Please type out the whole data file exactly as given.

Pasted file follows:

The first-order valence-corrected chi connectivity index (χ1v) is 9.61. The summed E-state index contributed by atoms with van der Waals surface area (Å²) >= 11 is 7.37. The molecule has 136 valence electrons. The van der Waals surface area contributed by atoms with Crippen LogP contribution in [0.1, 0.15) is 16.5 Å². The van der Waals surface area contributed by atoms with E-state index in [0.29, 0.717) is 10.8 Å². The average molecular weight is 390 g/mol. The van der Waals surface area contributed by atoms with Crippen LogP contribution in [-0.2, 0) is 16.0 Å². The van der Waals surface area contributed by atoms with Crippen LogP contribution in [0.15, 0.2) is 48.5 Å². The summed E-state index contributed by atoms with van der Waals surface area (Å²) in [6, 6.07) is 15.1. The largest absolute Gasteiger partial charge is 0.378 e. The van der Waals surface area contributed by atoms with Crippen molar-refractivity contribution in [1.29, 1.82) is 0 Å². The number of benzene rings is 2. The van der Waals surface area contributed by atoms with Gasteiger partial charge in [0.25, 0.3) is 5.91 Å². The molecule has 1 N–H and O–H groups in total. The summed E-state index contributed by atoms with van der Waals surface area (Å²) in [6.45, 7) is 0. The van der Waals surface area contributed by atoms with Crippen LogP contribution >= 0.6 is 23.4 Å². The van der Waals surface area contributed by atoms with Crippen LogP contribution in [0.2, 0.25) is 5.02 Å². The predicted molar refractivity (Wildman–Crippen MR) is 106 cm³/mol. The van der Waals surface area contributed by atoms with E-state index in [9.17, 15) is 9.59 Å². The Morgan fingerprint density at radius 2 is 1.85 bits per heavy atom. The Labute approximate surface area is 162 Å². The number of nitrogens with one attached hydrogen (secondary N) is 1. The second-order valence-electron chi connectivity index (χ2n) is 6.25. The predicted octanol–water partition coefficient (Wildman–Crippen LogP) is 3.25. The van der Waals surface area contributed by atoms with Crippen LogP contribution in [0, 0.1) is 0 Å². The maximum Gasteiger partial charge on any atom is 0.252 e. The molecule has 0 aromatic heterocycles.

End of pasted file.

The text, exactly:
The first-order valence-corrected chi connectivity index (χ1v) is 9.61. The summed E-state index contributed by atoms with van der Waals surface area (Å²) >= 11 is 7.37. The molecule has 136 valence electrons. The van der Waals surface area contributed by atoms with Crippen LogP contribution in [0.1, 0.15) is 16.5 Å². The van der Waals surface area contributed by atoms with E-state index in [0.29, 0.717) is 10.8 Å². The average molecular weight is 390 g/mol. The van der Waals surface area contributed by atoms with Crippen LogP contribution in [-0.2, 0) is 16.0 Å². The van der Waals surface area contributed by atoms with Crippen LogP contribution in [0.15, 0.2) is 48.5 Å². The summed E-state index contributed by atoms with van der Waals surface area (Å²) in [6, 6.07) is 15.1. The largest absolute Gasteiger partial charge is 0.378 e. The van der Waals surface area contributed by atoms with Crippen molar-refractivity contribution in [1.29, 1.82) is 0 Å². The number of benzene rings is 2. The van der Waals surface area contributed by atoms with Gasteiger partial charge in [0.25, 0.3) is 5.91 Å². The molecule has 1 N–H and O–H groups in total. The summed E-state index contributed by atoms with van der Waals surface area (Å²) in [6.45, 7) is 0. The van der Waals surface area contributed by atoms with Crippen LogP contribution >= 0.6 is 23.4 Å². The van der Waals surface area contributed by atoms with Crippen LogP contribution in [0.2, 0.25) is 5.02 Å². The predicted molar refractivity (Wildman–Crippen MR) is 106 cm³/mol. The van der Waals surface area contributed by atoms with E-state index in [9.17, 15) is 9.59 Å². The Morgan fingerprint density at radius 2 is 1.85 bits per heavy atom. The Labute approximate surface area is 162 Å². The number of nitrogens with one attached hydrogen (secondary N) is 1. The second-order valence-electron chi connectivity index (χ2n) is 6.25. The predicted octanol–water partition coefficient (Wildman–Crippen LogP) is 3.25. The van der Waals surface area contributed by atoms with Crippen LogP contribution in [0, 0.1) is 0 Å². The maximum Gasteiger partial charge on any atom is 0.252 e. The molecule has 0 aromatic heterocycles.